At the start of a silent vigil outside the New York City mayor's mansion Wednesday night, one of the organizers called out a few ground rules to the thousands who had gathered. One of the most important, he said, “Keep masks on.”
Few have forgotten the past few months: New York City, ground zero in the United States for the coronavirus pandemic that killed more than 20,000 of its residents, shut down as residents stayed inside as much as possible.
Perhaps as a result, it was difficult to find a protester without a mask Wednesday.
Throughout the week, organizers have pushed for everyone present at demonstrations to wear face coverings and volunteers have handed out small bundles of masks, gloves, hand sanitizer and water. The biggest challenge, however, is that social distancing is nearly impossible when thousands are packed shoulder-to-shoulder on city streets to decry racism and police brutality.
“We have reached a crux where we must choose between potentially losing our lives at the hands of the police or the pandemic,” said Chelsea Miller, a leading organizer in the city who heads up Freedom March NYC. “In many ways we’re choosing between the lives of our unborn sons and those of our parents.”
Many protesters in New York City say they feel adding their voices to the outrage over the death of George Floyd while in police custody in Minneapolis far outweighs the risk of contracting the coronavirus.
Some people whose roommates have gone to live with parents because of the spread of the virus feel more comfortable going out because they don’t risk infecting those they live with.
But that’s not the case for all.
Samantha Isom, 49, a black photographer, said that she knew that one of her six roommates was worried about her coming to the vigil Wednesday. But after largely avoiding the protests, Isom said she felt her presence was necessary — especially once she reflected on the death of her uncle who was shot and killed by a police officer in the 1970s.
“I was crying about it earlier, but the thing is, it’s not just my uncle,” she said. “Ask any black person here. They have a story, a family member that was affected by police. There’s a reason this is happening.”
It’s also notable that the pandemic and the police violence have an outsize effect on communities of color.
New York City began sharing data in April that showed black and Hispanic people made up the majority of the COVID-19 deaths in the city. That trend continued through May and into June. It has not been lost on demonstrators that those most affected by the pandemic have largely been minorities, as well.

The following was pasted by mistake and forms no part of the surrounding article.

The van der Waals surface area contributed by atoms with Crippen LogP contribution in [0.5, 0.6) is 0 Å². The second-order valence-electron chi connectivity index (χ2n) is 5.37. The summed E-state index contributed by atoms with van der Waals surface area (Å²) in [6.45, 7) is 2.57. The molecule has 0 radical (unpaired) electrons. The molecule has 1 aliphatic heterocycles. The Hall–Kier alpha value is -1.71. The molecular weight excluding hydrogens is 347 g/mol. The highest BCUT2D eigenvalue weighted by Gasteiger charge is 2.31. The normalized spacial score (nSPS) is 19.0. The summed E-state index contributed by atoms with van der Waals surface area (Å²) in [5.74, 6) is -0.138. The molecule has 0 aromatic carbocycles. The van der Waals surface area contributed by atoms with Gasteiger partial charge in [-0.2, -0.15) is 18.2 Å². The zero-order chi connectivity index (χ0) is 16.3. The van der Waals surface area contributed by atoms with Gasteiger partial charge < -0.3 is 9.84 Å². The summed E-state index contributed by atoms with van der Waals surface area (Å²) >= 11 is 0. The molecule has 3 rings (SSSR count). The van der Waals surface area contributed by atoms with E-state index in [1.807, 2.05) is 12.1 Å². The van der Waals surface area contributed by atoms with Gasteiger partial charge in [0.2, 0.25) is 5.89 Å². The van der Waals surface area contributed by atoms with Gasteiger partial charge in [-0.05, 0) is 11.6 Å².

“COVID-19 is a very real thing that is disproportionately impacting black and brown bodies,” Miller said. “We’re not blind to the lack of leadership on that either.”
Some protesters have said they are now fighting two deadly pandemics: COVID-19 and racism.
Medical workers have said the same, and some joined those in the streets this week while carrying signs that read, for example, “Nurses fought COVID, now we’ll fight the police.” Demonstrations for health care workers at hospitals throughout the city were planned for Thursday.
Some doctors and nurses have also stood at the doors of their city medical centers this week and applauded the marchers, who often cheered them right back.
But the two-fold challenge is also evident now in how the police have still not amended their tactics to deal with the marches and the virus, protest organizers said. Many have pointed to instances in which officers have pulled people’s masks down, removed the face coverings when making arrests and refused to provide masks at precincts or jail cells. In one case, police trapped tightly-packed marchers on the Manhattan Bridge for hours.
It’s those situations and the dense crowds that still have some wary about participating.
David Levine, 21, came back from school at Syracuse University to live with his mom in Manhattan. He said he has had family who already caught COVID-19 and were in intense pain because of it. While Levine has come out to a few protests, he is worried that he could bring the disease home.
“For me it’s 50/50 right now, between the importance of the moment and the risk of coronavirus,” he said. “My mom has a pre-existing condition, so I’m trying to be really careful about what crowds I walk in. Most people are wearing masks, but it’s kind of amazing how people maybe forgot about COVID.”
Some people who aren’t comfortable being in the crowd also bring supplies to support the edges of protests and vigils. Maya Lansky, 22, and her boyfriend drive around in a Volkswagen station wagon that they’ve stuffed to the gills with personal protective equipment, or PPE, hand sanitizer, snacks and water.
Lansky said that, as a black woman, the Black Lives Matter movement is incredibly important to her, but she said she wasn’t comfortable walking in the crowd with others.
“I knew that I might have a panic attack,” she said, as she handed out bottled water half a block from the edge of the protest. “We have masks and gloves. We’re just trying to help people because we want them to be able to stay out safely and as long as possible. We want them to be able to have stamina to stick up for what’s right.”
Thousands did Wednesday and thousands more were on the streets again Thursday during a series of memorial services for Floyd.
Wednesday’s vigil was the first protest that Susan Eastwood, 45, joined this week, but she said she felt compelled to do so after thinking of her two young sons. As she reflected on that at the beginning of the vigil, tears formed in her eyes.
“This moment is too important,” she said, as she began to cry. “How can we not show up?”